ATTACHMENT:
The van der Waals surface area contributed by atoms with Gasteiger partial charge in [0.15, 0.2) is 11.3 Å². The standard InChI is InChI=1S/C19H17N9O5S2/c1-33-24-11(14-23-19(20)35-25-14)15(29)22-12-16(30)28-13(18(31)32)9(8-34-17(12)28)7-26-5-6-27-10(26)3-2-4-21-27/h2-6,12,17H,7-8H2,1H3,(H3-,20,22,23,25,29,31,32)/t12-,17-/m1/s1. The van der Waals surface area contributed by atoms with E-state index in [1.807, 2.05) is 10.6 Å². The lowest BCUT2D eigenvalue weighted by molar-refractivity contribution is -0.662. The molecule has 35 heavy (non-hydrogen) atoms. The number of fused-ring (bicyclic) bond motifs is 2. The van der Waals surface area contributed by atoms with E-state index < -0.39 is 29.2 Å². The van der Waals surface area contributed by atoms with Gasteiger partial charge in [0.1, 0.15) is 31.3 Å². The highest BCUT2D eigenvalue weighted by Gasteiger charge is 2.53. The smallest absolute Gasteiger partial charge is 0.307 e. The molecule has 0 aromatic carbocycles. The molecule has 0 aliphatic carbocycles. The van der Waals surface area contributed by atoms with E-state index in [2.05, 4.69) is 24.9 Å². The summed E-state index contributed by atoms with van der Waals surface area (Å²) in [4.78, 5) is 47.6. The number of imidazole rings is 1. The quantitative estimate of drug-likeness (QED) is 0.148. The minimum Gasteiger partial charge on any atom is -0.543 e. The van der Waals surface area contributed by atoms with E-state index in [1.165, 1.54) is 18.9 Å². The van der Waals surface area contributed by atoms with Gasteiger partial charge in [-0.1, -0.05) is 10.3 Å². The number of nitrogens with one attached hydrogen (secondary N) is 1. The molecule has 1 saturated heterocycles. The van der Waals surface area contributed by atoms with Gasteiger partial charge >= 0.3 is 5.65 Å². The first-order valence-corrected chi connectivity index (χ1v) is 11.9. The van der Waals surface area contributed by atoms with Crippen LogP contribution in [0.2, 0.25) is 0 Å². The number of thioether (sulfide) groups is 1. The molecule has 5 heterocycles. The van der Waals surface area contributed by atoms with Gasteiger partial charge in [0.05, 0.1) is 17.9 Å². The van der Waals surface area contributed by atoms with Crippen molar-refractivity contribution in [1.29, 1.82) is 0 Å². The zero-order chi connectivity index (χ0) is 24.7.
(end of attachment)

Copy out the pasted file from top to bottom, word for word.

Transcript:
The van der Waals surface area contributed by atoms with Gasteiger partial charge in [0.15, 0.2) is 11.3 Å². The standard InChI is InChI=1S/C19H17N9O5S2/c1-33-24-11(14-23-19(20)35-25-14)15(29)22-12-16(30)28-13(18(31)32)9(8-34-17(12)28)7-26-5-6-27-10(26)3-2-4-21-27/h2-6,12,17H,7-8H2,1H3,(H3-,20,22,23,25,29,31,32)/t12-,17-/m1/s1. The van der Waals surface area contributed by atoms with E-state index in [1.807, 2.05) is 10.6 Å². The lowest BCUT2D eigenvalue weighted by molar-refractivity contribution is -0.662. The molecule has 35 heavy (non-hydrogen) atoms. The number of fused-ring (bicyclic) bond motifs is 2. The van der Waals surface area contributed by atoms with E-state index < -0.39 is 29.2 Å². The van der Waals surface area contributed by atoms with Gasteiger partial charge in [0.1, 0.15) is 31.3 Å². The highest BCUT2D eigenvalue weighted by Gasteiger charge is 2.53. The smallest absolute Gasteiger partial charge is 0.307 e. The molecule has 0 aromatic carbocycles. The molecule has 0 aliphatic carbocycles. The van der Waals surface area contributed by atoms with E-state index in [2.05, 4.69) is 24.9 Å². The summed E-state index contributed by atoms with van der Waals surface area (Å²) in [4.78, 5) is 47.6. The number of imidazole rings is 1. The quantitative estimate of drug-likeness (QED) is 0.148. The minimum Gasteiger partial charge on any atom is -0.543 e. The van der Waals surface area contributed by atoms with E-state index in [1.165, 1.54) is 18.9 Å². The van der Waals surface area contributed by atoms with Gasteiger partial charge in [-0.1, -0.05) is 10.3 Å². The number of nitrogens with one attached hydrogen (secondary N) is 1. The molecule has 1 saturated heterocycles. The van der Waals surface area contributed by atoms with Gasteiger partial charge >= 0.3 is 5.65 Å². The first-order valence-corrected chi connectivity index (χ1v) is 11.9. The van der Waals surface area contributed by atoms with Crippen LogP contribution in [0.2, 0.25) is 0 Å². The number of thioether (sulfide) groups is 1. The molecule has 5 heterocycles. The van der Waals surface area contributed by atoms with Gasteiger partial charge in [0.05, 0.1) is 17.9 Å². The van der Waals surface area contributed by atoms with Crippen molar-refractivity contribution in [1.29, 1.82) is 0 Å². The zero-order chi connectivity index (χ0) is 24.7.